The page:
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2 more convicted, sentenced in Icy Roads meth case
METH CRISIS

2 more convicted, sentenced in Icy Roads meth case

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CHRISTIANSBURG — Montgomery County’s long-running Icy Roads methamphetamine distribution case brought the convictions of two more people last week. Plea agreements suspended most of the prison sentences imposed for helping spread the drug in the New River Valley.

In separate hearings in Montgomery County Circuit Court, Tina Marie Edmondson, 46, and Danielle Snair Lytton, 35, both of Christiansburg, pleaded guilty to conspiring to distribute more than 10 grams of meth. An assortment of other charges were dropped.

Of 30 people charged last year in Icy Roads, one had her charges dismissed, and another was given a deferred disposition that could bring dismissal of charges. Six people have yet to resolve their parts of the case and two others have been convicted but not yet sentenced. The rest have been found guilty and sentenced.

With Edmondson and Lytton attending their hearings via video links from the Western Virginia Regional Jail, prosecutors described how they fit into the Icy Roads meth pipeline.

Assistant Commonwealth’s Attorney Erin Little said that Thomas George Belcher Jr., 47, of Elliston, made trips to Georgia to buy meth, then brought it back to sell in Montgomery County and Radford. A network of meth users helped him with sales in an arrangement that lasted from November 2018 until January 2020, Little said.

In April, Belcher was sentenced to serve 20 years in prison.

Lytton told investigators that she had gotten meth from Belcher daily, and other defendants said that Lytton sold the drug, Little said.

Assistant Commonwealth’s Attorney Rachel Shrader said that witnesses could testify that Edmondson allowed meth sales at her house, that she often had at least 10 buyers present, and that buyers frequently smoked meth with Edmondson before they made their purchases.

Both Lytton and Edmondson said the prosecutors accurately summarized the evidence against them.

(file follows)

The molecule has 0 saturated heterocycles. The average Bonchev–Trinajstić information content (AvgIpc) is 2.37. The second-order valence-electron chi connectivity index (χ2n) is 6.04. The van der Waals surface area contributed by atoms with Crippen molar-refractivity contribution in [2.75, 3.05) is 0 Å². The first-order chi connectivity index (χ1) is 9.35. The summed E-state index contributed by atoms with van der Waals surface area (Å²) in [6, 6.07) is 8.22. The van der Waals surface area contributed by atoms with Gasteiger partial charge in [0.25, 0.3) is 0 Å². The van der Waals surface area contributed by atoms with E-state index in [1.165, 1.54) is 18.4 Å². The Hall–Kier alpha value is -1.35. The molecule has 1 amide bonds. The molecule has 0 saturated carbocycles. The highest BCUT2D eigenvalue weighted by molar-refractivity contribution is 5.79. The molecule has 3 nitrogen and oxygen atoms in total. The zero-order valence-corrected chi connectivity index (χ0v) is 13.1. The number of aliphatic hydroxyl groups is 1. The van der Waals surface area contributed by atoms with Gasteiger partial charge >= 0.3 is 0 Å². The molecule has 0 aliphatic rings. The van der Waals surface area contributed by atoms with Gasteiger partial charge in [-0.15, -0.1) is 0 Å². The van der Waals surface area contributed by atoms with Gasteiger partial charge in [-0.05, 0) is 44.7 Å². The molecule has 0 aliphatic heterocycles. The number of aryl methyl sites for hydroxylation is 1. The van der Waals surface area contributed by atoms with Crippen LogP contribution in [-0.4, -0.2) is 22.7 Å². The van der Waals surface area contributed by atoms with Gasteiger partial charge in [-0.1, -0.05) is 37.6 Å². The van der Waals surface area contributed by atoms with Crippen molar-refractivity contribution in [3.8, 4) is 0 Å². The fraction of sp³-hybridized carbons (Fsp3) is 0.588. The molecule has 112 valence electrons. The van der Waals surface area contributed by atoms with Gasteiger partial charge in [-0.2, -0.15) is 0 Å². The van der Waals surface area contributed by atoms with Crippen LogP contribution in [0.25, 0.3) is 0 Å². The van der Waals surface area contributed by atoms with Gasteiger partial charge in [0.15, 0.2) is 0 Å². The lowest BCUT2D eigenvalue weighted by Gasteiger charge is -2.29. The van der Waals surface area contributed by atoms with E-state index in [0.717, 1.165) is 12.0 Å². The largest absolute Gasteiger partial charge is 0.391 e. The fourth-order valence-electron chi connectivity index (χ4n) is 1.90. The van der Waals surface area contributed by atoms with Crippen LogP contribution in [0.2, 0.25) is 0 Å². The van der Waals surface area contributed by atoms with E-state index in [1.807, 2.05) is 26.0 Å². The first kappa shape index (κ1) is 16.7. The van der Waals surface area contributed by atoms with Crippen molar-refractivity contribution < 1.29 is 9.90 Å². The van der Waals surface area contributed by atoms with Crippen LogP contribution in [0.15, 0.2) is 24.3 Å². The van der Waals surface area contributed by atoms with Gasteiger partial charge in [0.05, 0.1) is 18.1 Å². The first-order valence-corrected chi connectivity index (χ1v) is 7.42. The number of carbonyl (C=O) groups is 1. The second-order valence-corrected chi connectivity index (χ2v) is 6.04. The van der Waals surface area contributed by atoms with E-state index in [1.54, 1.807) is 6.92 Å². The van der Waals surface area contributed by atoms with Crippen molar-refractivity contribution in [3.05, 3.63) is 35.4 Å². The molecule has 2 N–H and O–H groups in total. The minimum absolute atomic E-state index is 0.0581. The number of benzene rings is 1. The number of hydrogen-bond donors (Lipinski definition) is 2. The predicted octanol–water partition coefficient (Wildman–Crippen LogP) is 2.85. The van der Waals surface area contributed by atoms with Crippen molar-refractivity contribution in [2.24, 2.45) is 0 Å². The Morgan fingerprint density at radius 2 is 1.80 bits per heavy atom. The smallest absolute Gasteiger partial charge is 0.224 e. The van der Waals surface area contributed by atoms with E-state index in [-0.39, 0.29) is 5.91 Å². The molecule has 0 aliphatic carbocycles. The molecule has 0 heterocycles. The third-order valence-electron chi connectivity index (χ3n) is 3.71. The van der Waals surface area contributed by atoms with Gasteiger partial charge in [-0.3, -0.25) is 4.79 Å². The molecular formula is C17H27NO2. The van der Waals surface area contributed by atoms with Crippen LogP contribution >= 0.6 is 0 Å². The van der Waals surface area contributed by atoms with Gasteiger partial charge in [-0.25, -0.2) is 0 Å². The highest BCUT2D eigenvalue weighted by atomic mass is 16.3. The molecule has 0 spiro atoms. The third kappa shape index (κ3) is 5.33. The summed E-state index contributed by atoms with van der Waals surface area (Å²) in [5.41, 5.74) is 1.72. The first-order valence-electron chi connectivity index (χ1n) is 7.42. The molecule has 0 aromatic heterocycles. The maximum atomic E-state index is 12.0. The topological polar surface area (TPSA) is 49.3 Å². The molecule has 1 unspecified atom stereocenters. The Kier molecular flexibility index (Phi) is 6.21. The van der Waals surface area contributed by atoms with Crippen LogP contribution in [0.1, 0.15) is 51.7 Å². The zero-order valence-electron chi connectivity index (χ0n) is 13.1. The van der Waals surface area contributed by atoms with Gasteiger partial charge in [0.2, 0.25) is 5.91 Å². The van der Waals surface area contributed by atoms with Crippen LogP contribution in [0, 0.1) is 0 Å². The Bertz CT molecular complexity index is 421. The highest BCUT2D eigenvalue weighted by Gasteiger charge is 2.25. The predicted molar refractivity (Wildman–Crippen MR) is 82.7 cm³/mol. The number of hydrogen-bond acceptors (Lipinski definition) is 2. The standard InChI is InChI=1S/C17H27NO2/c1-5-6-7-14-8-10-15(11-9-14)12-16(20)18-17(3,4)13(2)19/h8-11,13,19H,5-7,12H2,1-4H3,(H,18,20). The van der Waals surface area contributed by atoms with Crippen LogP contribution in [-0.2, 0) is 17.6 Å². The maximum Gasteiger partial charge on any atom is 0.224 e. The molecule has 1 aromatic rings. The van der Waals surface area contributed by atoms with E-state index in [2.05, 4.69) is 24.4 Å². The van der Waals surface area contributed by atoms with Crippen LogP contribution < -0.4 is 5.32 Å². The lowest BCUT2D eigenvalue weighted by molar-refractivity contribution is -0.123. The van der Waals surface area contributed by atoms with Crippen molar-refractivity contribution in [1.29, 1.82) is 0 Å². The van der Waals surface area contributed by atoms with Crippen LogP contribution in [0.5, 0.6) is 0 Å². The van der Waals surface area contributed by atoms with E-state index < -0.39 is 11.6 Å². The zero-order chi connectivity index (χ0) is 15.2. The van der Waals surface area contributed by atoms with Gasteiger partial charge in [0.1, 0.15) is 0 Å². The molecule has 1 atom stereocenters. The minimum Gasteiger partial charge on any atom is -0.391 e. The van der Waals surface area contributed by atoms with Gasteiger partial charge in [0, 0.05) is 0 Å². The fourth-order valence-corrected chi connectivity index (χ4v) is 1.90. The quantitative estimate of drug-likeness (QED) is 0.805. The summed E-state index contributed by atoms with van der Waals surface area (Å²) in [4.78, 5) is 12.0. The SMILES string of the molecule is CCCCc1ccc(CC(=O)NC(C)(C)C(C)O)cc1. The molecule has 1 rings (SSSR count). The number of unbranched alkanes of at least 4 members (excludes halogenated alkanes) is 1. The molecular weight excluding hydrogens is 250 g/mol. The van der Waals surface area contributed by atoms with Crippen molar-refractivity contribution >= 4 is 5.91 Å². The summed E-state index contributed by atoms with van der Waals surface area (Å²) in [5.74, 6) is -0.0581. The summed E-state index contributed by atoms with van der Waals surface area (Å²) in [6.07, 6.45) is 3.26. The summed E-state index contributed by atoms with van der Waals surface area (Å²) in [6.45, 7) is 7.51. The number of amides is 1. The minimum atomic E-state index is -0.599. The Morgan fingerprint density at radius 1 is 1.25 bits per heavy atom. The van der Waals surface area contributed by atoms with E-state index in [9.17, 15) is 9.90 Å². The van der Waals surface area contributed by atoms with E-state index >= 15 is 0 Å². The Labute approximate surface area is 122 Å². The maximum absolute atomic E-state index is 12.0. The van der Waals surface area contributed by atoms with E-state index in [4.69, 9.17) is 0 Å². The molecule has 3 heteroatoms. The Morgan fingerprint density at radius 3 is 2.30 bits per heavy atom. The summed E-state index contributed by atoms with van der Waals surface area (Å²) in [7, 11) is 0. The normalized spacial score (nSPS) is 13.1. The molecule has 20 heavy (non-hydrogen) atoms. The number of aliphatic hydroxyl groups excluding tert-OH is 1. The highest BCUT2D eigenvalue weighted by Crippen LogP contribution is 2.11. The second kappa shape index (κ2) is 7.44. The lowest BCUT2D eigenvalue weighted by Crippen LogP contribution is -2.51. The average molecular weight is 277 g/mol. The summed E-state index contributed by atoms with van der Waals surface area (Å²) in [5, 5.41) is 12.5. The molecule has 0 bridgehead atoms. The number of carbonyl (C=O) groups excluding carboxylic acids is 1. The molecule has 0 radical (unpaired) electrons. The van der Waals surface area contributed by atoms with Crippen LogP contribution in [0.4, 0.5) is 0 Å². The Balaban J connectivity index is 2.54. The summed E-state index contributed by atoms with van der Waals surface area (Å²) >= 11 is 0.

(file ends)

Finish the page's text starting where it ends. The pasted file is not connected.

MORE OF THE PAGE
Judge Robert Turk sentenced Edmondson to 10 years behind bars, then suspended all of it. Edmondson will be supervised by the probation office for five years, then be on unsupervised probation for another five years, the judge said. Turk also fined Edmondson $100.

Lytton also was sentenced to 10 years in prison, and Judge Mike Fleenor said that the term will be suspended after Lytton served one year. Lytton also was fined $100. After her release, Lytton is to be supervised by the probation office for five years, Fleenor said.

The judges told both defendants that their probation would include a restriction usual in meth cases – that they could not obtain or possess any product containing pseudoephedrine, which can be used to make meth.

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Related to this story

An Ironto man's guilty plea last week brought the latest conviction in Montgomery County's Icy Roads methamphetamine case, in which 30 people were accused of taking part in a drug ring that stretched from Elliston to Georgia. Kenneth Wayne Raines, 65, is scheduled to be sentenced in March.

Supplying a Montgomery County methamphetamine ring will cost a Georgia man five years behind bars – plus 40 years of probation after his release and the possibility of decades more in prison if he gets in trouble again, a judge said Wednesday. Marcus Sentell Robinson, 37, of Macon, was among 30 people charged in the Icy Roads case, which tracked a Georgia-to-Montgomery County meth supply chain.

Marcus Sentell Robinson, 37, of Macon, Georgia, was granted bond Wednesday and will be allowed to return home while he awaits trial in Montgomery County's Icy Roads methamphetamine case. Robinson faces two drug conspiracy charges and is accused of supplying an Elliston man with meth that investigators say was then distributed in Montgomery County.

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